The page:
740.00116 European War 1939/7–644

The First Secretary of the British Embassy (Gore-Booth) to the Legal Adviser (Hackworth)

Ref: 152/66/44

Dear Mr. Hackworth: I enclose herewith a paraphrase of a telegram we have just received from London about a further possible declaration on the subject of the punishment of war criminals, which is being advocated by the French Committee of National Liberation.

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As you will see, His Majesty’s Government in the United Kingdom are not in favour of making a further statement on this matter at the present time, and in any case do not think the United Nations War Crimes Commission would be the proper channel for such a declaration.

I should be grateful if you would let me know whether you agree with the Foreign Office views, and if so whether I may tell them that you will be replying on similar lines to the French Committee.

Yours sincerely,

P. H. Gore-Booth

Paraphrase of Telegram from Foreign Office, London, Dated July 1st

H. M. Ambassador Algiers has received from the French Committee of National Liberation a note, dated June 6th, proposing the issue by the Allied Governments of a joint declaration reaffirming their intention to enforce suitable punishment against Germans perpetrating atrocities, in particular mass massacre, the execution of hostages and systematic under-feeding of the population in the occupied countries. The note refers to statements made by President Roosevelt on March 24th, and by myself on March 30th, on the subject of outrages against Jews and other victims of persecution at the hands of Germany and her Satellites. It also mentions declaration on German atrocities issued by the Moscow Conference. It states however that declarations hitherto made do not appear to have any deterrent effect, and suggests that only energetic collective action is likely to achieve results. The Committee propose that if the issue of a further joint declaration is agreed in principle, the drafting of a suitable text should be entrusted to the United Nations War Crimes Commission, and that the Governments which have hitherto not participated in the Commission’s work should be especially represented upon Commission for this purpose.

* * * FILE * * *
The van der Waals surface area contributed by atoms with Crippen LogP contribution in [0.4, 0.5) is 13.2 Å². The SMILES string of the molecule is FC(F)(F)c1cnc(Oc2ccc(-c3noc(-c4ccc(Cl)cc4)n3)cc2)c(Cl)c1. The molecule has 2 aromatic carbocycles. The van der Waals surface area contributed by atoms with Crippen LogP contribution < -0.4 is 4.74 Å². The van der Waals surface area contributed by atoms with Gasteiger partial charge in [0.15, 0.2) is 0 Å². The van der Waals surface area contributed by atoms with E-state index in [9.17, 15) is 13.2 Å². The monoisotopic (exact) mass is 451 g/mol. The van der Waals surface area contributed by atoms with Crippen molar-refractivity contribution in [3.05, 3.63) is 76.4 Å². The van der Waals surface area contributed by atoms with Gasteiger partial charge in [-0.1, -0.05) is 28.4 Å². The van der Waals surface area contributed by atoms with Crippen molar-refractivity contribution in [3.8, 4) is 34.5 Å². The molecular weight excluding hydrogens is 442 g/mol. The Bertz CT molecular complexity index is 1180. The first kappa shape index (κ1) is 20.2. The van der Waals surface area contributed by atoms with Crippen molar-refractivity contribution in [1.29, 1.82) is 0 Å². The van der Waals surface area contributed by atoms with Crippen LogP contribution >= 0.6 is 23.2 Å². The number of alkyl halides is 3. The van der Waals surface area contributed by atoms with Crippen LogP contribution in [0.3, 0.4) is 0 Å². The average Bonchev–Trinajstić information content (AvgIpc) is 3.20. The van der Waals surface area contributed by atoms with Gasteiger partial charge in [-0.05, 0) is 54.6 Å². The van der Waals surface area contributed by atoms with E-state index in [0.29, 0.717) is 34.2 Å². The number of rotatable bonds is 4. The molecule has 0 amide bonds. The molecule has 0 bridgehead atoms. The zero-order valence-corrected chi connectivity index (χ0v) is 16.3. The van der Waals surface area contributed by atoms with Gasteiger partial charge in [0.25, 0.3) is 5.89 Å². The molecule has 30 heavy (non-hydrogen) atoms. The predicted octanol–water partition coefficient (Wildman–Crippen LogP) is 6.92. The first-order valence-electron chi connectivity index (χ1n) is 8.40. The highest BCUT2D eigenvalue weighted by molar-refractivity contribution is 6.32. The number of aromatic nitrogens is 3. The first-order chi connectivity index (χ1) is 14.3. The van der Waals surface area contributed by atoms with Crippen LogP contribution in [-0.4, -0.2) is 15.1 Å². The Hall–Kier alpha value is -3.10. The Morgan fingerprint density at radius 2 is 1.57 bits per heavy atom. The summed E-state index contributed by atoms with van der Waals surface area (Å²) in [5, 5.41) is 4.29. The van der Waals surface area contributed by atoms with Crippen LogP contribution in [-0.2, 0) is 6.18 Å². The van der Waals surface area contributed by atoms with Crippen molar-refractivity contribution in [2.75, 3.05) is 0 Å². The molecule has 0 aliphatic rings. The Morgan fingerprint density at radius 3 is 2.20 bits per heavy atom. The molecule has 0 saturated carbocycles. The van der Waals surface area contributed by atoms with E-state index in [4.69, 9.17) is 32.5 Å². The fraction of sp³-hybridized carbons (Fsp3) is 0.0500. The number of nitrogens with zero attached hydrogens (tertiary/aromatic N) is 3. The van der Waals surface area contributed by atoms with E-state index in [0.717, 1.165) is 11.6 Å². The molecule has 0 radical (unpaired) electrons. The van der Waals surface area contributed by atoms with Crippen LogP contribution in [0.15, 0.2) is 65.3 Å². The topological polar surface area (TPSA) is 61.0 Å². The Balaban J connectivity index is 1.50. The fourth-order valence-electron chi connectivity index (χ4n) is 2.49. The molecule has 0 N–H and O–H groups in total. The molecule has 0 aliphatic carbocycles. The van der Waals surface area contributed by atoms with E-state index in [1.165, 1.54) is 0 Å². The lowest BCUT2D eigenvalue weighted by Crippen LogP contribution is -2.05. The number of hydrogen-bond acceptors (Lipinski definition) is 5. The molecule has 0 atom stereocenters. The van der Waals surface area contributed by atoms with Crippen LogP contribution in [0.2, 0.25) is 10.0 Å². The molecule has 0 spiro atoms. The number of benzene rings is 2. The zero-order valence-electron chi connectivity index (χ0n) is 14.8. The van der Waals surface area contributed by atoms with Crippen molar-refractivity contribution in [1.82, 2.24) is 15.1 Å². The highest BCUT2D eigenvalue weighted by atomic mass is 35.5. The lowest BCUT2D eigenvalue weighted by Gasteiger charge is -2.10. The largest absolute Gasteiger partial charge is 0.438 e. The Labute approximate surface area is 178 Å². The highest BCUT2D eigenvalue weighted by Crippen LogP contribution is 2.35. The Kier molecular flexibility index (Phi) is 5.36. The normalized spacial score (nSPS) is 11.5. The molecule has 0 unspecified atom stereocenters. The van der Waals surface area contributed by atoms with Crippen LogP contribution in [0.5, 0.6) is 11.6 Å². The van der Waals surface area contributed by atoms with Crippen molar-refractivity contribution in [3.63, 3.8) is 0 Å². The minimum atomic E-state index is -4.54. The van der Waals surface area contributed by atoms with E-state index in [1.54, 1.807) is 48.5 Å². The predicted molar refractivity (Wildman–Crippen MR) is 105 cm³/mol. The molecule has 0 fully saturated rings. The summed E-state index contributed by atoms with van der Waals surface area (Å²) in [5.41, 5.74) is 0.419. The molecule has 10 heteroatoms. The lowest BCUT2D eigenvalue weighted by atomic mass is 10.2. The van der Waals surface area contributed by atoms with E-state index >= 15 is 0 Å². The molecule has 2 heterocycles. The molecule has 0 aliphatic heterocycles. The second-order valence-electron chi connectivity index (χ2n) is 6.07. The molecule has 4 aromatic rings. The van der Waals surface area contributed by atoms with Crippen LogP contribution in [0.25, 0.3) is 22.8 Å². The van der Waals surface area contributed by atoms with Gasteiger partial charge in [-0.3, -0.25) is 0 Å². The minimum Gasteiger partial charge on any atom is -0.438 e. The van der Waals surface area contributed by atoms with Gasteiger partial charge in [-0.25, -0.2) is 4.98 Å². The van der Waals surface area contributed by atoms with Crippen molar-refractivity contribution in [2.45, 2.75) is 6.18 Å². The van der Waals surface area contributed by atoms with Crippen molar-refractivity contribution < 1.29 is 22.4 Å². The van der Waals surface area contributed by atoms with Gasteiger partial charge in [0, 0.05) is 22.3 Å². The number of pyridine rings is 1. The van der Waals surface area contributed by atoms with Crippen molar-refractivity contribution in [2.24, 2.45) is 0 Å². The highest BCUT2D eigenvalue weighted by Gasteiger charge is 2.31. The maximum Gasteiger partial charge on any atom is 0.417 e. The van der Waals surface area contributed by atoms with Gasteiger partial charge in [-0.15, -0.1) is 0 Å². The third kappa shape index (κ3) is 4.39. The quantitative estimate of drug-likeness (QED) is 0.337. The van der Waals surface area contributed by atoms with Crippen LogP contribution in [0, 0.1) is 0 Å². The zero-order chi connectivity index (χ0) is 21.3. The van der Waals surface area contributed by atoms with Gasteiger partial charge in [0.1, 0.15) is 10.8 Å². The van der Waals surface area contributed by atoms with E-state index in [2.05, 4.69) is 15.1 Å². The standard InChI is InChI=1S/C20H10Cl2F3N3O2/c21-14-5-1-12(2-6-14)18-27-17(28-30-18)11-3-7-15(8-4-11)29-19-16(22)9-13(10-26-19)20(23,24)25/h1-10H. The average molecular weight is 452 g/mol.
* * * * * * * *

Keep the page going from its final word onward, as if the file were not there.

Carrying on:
My view is that there is nothing that could usefully be added at the present time to the earlier declarations on this subject, and in particular to Moscow Declaration, and that an intensification of German atrocities, as their forces of occupation withdraw, is likely to be prevented as effectively by continued reiteration in our propaganda of that Declaration, and principles enshrined in it, as by the issue of any new declaration. I am, moreover, opposed in principle to encouraging the United Nations War Crimes Commission to draft statements of this nature on behalf of the Allied Governments.
I accordingly propose to instruct Mr. Duff Cooper19 to reply to the French Committee on the lines of the first sentence of paragraph [Page 1236] 2 above. I understand the Committee have addressed a similar note to the U.S. representative at Algiers and probably also to all other United Nations representatives. Before replying therefore we should like to concert our answer with the U.S. Government. Please ask State Department whether their view coincides with ours and if so whether they would be willing to reply on similar lines to French Committee.
  1. Alfred Duff Cooper, British representative with the French Committee of National Liberation.